High Expectations

They started the year with conflicting expectations.

North Dakota’s players and coaching staff knew this could be a rough year. They saw a handful of players with vast experience, talent and, perhaps most importantly, size and strength walk out the door.

Their worst fears started to come true when they started the season winless in three games. At the same time, they started with three ties — something that made the early part of the season more tolerable for the team.

A defending champion has to have a certain swagger, but at North Dakota, there was a profound fear that this team might not have what it takes to get to college hockey’s final game again.

The North Dakota faithful, though, wanted it. In fact, they expected it. That’s what happens when you build a program with a track record as good as North Dakota’s in the last few years.



In the four years leading into this one, the Sioux fought its way into the Frozen Four twice. In the years they didn’t, it came as a shock to many, considering those were probably their best teams in the stretch.

This year, then, the Sioux were at a bit of a crossroads. Have an average season, and they could be viewed as an example of the on again-off again nature of success in college hockey.

Fulfilling the fans’ expectations, though, would put them ever closer to the D-word so seldom used in college hockey.

The fans were right.

That word is dynasty, and that’s what this North Dakota era can approach with a victory over Boston College in Saturday’s national championship game.

A win would give them their second national title in a row, and third in five years. That kind of success in the national tournament hasn’t been seen since Lake Superior State won three titles in seven years in the late ’80s and early ’90s and Minnesota won three in six years under Herb Brooks in the ’70s.

Success like that isn’t often seen in college hockey. And it certainly doesn’t come around often with a team that, by the admission of its coach, doesn’t have the talent of some others.

“The first couple years I was here we probably had a more skilled team here than in the last couple years. It’s funny how that works,” senior forward Jeff Panzer said. “If you get the right guys together and have everything working together, good things can be accomplished.”

Talent, though, may be no match for high expectations. Blais attributed much of his team’s success to the hopes of the community, one strongly centered by the school and in particular its hockey program.

Losses by the Sioux are not handled well.

“You lose a hockey game, the players hear about it all over campus. They hear about it from their families,” Blais said. “Even ties. My goodness, we tied Michigan, New Hampshire and Maine [at the start of the season], and we’re undefeated in my eyes, and a lot of the people [say], ‘When are you going to win?’

"I was thinking we have a new team, the kids are playing pretty well, and everyone says, ‘Well, geez, what’s wrong with North Dakota this year?’"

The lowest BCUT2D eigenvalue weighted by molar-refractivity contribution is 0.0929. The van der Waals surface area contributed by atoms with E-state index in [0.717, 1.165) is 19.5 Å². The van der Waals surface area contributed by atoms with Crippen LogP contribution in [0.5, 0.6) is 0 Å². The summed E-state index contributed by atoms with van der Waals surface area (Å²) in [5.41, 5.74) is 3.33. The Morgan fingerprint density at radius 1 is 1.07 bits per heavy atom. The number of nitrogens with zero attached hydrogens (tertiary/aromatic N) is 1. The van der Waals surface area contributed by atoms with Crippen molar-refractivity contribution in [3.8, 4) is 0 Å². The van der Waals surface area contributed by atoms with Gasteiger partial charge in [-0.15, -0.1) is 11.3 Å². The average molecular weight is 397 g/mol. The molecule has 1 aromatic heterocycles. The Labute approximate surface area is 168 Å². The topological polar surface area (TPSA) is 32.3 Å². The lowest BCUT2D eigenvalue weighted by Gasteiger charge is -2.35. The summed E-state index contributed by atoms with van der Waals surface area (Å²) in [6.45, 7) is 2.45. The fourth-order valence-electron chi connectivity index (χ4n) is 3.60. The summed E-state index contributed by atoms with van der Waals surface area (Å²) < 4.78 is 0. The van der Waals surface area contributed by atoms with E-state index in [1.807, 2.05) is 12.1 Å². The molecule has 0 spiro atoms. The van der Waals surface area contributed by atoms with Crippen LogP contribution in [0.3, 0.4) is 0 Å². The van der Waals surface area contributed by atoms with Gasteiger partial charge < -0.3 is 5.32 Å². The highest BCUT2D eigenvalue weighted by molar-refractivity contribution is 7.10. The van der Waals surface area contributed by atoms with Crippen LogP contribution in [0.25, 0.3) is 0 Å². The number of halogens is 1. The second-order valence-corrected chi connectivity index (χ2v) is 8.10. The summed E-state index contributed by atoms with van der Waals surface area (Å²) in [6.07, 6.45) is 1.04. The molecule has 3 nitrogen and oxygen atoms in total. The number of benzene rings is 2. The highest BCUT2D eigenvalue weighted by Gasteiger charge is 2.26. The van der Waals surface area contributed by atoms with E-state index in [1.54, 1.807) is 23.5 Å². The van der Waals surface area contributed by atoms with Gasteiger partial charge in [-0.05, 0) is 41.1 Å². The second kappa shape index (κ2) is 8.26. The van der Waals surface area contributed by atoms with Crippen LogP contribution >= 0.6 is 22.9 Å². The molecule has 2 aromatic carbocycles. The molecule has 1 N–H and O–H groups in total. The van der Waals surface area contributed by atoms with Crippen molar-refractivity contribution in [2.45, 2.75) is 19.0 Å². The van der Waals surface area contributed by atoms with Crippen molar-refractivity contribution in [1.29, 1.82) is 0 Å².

— Head coach Dean Blais, on the response to UND’s string of high-profile ties early in the year.

“I was thinking we have a new team, the kids are playing pretty well, and everyone says, ‘Well, geez, what’s wrong with North Dakota this year?’ The expectations are real high. We set that standard, and it’s tough to live up to every year, but I think it’s healthy.”

Those standards have helped the school build a new hockey arena, set to open in October and seat 12,000 fans.

Blais, though, doesn’t feign believing that’s just a coincidence. Grand Forks, N.D., is a small town, but not small enough that the fans will show up for just any team.

“That goes along with winning,” he said. “If we were losing, we probably couldn’t get 6,000 in the [new] building.”

For the Sioux, winning has come from a combination of skill and character. Blais has never been shy to say this team does not have the talent his other North Dakota teams have.

In last year’s Frozen Four championship game against BC, the Eagles were probably the more talented team. The same could be said for Saturday’s matchup.

Blais, though, will put his team up against any other on the basis of character alone.

“This was a very grinding year because we didn’t have the size,” Blais said. “What we have out on the ice right now is maybe not a lot of size but a lot of heart, a lot of character and a lot of team chemistry.

“[Boston College coach] Jerry York called this the best team he’s ever had. I might call this the best team I’ve ever had, but the least talented. They play like a team. They come up the ice together, they come back together and they care about each other.”

The players have held to that all season long, slow start and all.

Playing for a national championship may have appeared to be just a dream to them at the start of the season, but after six long months, it’s here.

“We stuck together all year, and anything can happen when you’ve got 20 guys on the ice that like playing with each other and love playing the game,” Sioux defenseman Travis Roche said. “And that’s how every guy in our dressing room feels. Every practice, every game, every time we’re together it’s like a family. And when a family is together, anything’s possible.”